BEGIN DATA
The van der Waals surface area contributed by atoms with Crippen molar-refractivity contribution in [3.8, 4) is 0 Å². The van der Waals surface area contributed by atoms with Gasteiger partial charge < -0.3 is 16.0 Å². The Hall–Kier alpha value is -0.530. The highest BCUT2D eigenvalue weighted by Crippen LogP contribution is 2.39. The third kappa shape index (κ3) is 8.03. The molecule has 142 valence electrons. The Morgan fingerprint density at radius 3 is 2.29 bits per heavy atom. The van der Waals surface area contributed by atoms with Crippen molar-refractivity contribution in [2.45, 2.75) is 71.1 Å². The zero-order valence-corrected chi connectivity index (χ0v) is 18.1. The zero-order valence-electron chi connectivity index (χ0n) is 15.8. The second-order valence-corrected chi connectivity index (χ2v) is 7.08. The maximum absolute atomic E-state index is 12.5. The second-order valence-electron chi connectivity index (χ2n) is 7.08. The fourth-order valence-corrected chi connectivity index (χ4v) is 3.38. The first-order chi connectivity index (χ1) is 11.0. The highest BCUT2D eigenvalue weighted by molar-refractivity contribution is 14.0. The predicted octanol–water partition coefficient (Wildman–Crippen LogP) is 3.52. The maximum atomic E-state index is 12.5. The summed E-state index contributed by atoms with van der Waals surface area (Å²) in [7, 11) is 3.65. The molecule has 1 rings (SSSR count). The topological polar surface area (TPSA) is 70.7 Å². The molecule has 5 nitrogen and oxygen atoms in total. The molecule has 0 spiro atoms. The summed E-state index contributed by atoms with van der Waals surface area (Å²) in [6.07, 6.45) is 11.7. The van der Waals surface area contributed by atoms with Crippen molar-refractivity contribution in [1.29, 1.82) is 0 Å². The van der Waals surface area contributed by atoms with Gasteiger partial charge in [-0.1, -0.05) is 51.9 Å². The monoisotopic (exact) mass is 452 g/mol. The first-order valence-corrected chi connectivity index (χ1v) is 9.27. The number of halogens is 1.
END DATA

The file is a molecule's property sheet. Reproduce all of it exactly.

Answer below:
The van der Waals surface area contributed by atoms with Crippen molar-refractivity contribution in [3.8, 4) is 0 Å². The van der Waals surface area contributed by atoms with Gasteiger partial charge < -0.3 is 16.0 Å². The Hall–Kier alpha value is -0.530. The highest BCUT2D eigenvalue weighted by Crippen LogP contribution is 2.39. The third kappa shape index (κ3) is 8.03. The molecule has 142 valence electrons. The Morgan fingerprint density at radius 3 is 2.29 bits per heavy atom. The van der Waals surface area contributed by atoms with Crippen molar-refractivity contribution in [2.45, 2.75) is 71.1 Å². The zero-order valence-corrected chi connectivity index (χ0v) is 18.1. The zero-order valence-electron chi connectivity index (χ0n) is 15.8. The second-order valence-corrected chi connectivity index (χ2v) is 7.08. The maximum absolute atomic E-state index is 12.5. The second-order valence-electron chi connectivity index (χ2n) is 7.08. The fourth-order valence-corrected chi connectivity index (χ4v) is 3.38. The first-order chi connectivity index (χ1) is 11.0. The highest BCUT2D eigenvalue weighted by molar-refractivity contribution is 14.0. The predicted octanol–water partition coefficient (Wildman–Crippen LogP) is 3.52. The maximum atomic E-state index is 12.5. The summed E-state index contributed by atoms with van der Waals surface area (Å²) in [7, 11) is 3.65. The molecule has 1 rings (SSSR count). The topological polar surface area (TPSA) is 70.7 Å². The molecule has 5 nitrogen and oxygen atoms in total. The molecule has 0 spiro atoms. The summed E-state index contributed by atoms with van der Waals surface area (Å²) in [6.07, 6.45) is 11.7. The van der Waals surface area contributed by atoms with Crippen molar-refractivity contribution in [1.29, 1.82) is 0 Å². The van der Waals surface area contributed by atoms with Gasteiger partial charge in [-0.1, -0.05) is 51.9 Å². The monoisotopic (exact) mass is 452 g/mol. The first-order valence-corrected chi connectivity index (χ1v) is 9.27. The number of halogens is 1.